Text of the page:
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Unemployment rises on LI in August, bucking a downward trend

Bob DelPrete, right, a recruiting assistant for the

Bob DelPrete, right, a recruiting assistant for the U.S. Census Bureau, speaks with a person attending a job in East Hampton in April. Photo Credit: Gordon M. Grant

Long Island’s unemployment rate rose year-over-year for the first time since 2017, to 3.9% last month, up 0.2 percentage points from the same month last year, state Labor Department data released Tuesday shows.

The Island’s unemployment rate was 3.7% in August 2018.

While the increase bucks the recent decreases in the jobless rate, Shital Patel, labor market analyst in the Labor Department’s Hicksville office, said it’s too early to say whether the increase is indicative of a trend. 

“If you’re looking at this combined with our job growth numbers, the labor market still appears to be on firm footing,” Patel said. Contributing to the rate’s increase, she said, is a larger portion of Island residents leaving the workforce permanently. 

“Over the past year or so, we’ve definitely had a slowdown in the growth of the labor force,” Patel said. “There are several factors that could lead to the decline in the labor force out here. One, of course, is the aging population."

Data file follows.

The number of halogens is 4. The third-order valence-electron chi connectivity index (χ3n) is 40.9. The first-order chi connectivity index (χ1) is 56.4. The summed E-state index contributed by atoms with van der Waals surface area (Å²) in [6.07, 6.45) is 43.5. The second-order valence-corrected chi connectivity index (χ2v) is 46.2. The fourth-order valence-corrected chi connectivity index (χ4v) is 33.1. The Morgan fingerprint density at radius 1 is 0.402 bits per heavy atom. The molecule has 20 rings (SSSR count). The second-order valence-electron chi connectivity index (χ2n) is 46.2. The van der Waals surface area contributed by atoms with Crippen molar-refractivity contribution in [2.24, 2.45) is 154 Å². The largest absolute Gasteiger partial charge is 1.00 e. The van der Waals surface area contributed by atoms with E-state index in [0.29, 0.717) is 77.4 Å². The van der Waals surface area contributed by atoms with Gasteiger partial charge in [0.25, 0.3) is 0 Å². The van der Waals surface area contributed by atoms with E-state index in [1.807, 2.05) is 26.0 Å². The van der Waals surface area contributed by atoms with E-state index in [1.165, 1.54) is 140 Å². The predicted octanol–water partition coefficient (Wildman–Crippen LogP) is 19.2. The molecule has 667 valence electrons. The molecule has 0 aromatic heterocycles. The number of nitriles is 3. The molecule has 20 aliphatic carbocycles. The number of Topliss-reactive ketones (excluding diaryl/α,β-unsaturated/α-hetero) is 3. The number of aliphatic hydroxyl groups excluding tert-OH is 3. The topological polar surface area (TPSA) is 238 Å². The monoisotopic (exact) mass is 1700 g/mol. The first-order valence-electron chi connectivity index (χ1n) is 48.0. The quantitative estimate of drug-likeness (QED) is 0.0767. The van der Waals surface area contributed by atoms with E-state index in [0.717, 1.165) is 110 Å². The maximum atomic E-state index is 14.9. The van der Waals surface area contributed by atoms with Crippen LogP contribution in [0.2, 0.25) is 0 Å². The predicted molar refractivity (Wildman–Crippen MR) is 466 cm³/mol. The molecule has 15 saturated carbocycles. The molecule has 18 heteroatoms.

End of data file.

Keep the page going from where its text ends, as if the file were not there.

The unemployment rate for August is the highest it’s been since 2017. By comparison, the highest unemployment rate for the month of August was reported in 1992, when local unemployment hit 8%.

Nassau County’s jobless rate increased 0.2 percentage points over a year ago, to 3.7%. In Suffolk, the unemployment rate hit 4 percent, also an increase of 0.2 percentage points.

John A. Rizzo, chief economist for the Long Island Association, a regional business group, said while the rise is a departure from recent labor market performance, it's not indicative of negative conditions yet. 

"These are still good numbers,” Rizzo said, adding that around 4% is considered to be "full employment" among economists. 

“If last year was an A+ for the unemployment rate for August, this year is an A,” he said. "I think the labor market is still quite strong.”

New York City’s rate was unchanged in August at 4.3%.

“We’re just going to see whether this truly is an inflection point or just one off month,” Patel said. “We’re going to have to wait and see through the rest of the year.”

On the Island, the city of Long Beach had the lowest jobless rate of any local municipality, at 3.2%. The Village of Hempstead had the highest unemployment rate, at 4.8%.

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